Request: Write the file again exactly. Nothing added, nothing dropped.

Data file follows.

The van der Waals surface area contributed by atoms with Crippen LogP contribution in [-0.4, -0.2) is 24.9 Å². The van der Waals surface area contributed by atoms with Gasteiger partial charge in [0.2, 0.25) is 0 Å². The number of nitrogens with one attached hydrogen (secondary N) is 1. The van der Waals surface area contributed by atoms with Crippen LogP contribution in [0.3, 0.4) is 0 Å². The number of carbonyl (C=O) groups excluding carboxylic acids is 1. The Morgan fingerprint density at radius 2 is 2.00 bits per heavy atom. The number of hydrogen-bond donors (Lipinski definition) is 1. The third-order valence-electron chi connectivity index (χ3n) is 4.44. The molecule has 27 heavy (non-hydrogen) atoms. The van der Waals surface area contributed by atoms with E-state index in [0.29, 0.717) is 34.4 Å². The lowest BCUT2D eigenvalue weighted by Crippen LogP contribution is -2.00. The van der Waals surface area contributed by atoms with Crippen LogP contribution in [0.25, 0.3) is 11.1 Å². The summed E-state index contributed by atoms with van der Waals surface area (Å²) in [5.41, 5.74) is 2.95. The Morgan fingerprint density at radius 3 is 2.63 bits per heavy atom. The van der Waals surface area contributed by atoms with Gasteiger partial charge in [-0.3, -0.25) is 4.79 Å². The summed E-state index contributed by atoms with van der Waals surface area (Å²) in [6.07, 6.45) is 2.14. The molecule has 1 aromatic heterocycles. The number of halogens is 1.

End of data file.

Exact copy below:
The van der Waals surface area contributed by atoms with Crippen LogP contribution in [-0.4, -0.2) is 24.9 Å². The van der Waals surface area contributed by atoms with Gasteiger partial charge in [0.2, 0.25) is 0 Å². The number of nitrogens with one attached hydrogen (secondary N) is 1. The van der Waals surface area contributed by atoms with Crippen LogP contribution in [0.3, 0.4) is 0 Å². The number of carbonyl (C=O) groups excluding carboxylic acids is 1. The Morgan fingerprint density at radius 2 is 2.00 bits per heavy atom. The number of hydrogen-bond donors (Lipinski definition) is 1. The third-order valence-electron chi connectivity index (χ3n) is 4.44. The molecule has 27 heavy (non-hydrogen) atoms. The van der Waals surface area contributed by atoms with E-state index in [0.29, 0.717) is 34.4 Å². The lowest BCUT2D eigenvalue weighted by Crippen LogP contribution is -2.00. The van der Waals surface area contributed by atoms with Crippen LogP contribution in [0.25, 0.3) is 11.1 Å². The summed E-state index contributed by atoms with van der Waals surface area (Å²) in [5.41, 5.74) is 2.95. The Morgan fingerprint density at radius 3 is 2.63 bits per heavy atom. The van der Waals surface area contributed by atoms with Gasteiger partial charge in [-0.3, -0.25) is 4.79 Å². The summed E-state index contributed by atoms with van der Waals surface area (Å²) in [6.07, 6.45) is 2.14. The molecule has 1 aromatic heterocycles. The number of halogens is 1.